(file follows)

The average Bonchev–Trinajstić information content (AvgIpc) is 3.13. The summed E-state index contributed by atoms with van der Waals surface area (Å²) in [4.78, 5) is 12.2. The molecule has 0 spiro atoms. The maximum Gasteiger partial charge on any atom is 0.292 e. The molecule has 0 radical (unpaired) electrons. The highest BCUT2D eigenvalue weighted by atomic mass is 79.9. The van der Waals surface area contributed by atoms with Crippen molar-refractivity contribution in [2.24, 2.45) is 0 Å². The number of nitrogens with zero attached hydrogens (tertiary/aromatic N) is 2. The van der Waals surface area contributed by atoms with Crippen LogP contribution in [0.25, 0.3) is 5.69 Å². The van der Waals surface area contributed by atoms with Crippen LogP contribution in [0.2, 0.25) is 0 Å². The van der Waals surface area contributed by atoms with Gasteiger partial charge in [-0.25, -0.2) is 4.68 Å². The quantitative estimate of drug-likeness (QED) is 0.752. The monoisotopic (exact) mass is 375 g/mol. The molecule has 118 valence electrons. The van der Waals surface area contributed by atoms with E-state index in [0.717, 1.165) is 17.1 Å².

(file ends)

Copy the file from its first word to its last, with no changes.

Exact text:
The average Bonchev–Trinajstić information content (AvgIpc) is 3.13. The summed E-state index contributed by atoms with van der Waals surface area (Å²) in [4.78, 5) is 12.2. The molecule has 0 spiro atoms. The maximum Gasteiger partial charge on any atom is 0.292 e. The molecule has 0 radical (unpaired) electrons. The highest BCUT2D eigenvalue weighted by atomic mass is 79.9. The van der Waals surface area contributed by atoms with Crippen molar-refractivity contribution in [2.24, 2.45) is 0 Å². The number of nitrogens with zero attached hydrogens (tertiary/aromatic N) is 2. The van der Waals surface area contributed by atoms with Crippen LogP contribution in [0.25, 0.3) is 5.69 Å². The van der Waals surface area contributed by atoms with Crippen LogP contribution in [0.2, 0.25) is 0 Å². The van der Waals surface area contributed by atoms with Gasteiger partial charge in [-0.25, -0.2) is 4.68 Å². The quantitative estimate of drug-likeness (QED) is 0.752. The monoisotopic (exact) mass is 375 g/mol. The molecule has 118 valence electrons. The van der Waals surface area contributed by atoms with E-state index in [0.717, 1.165) is 17.1 Å².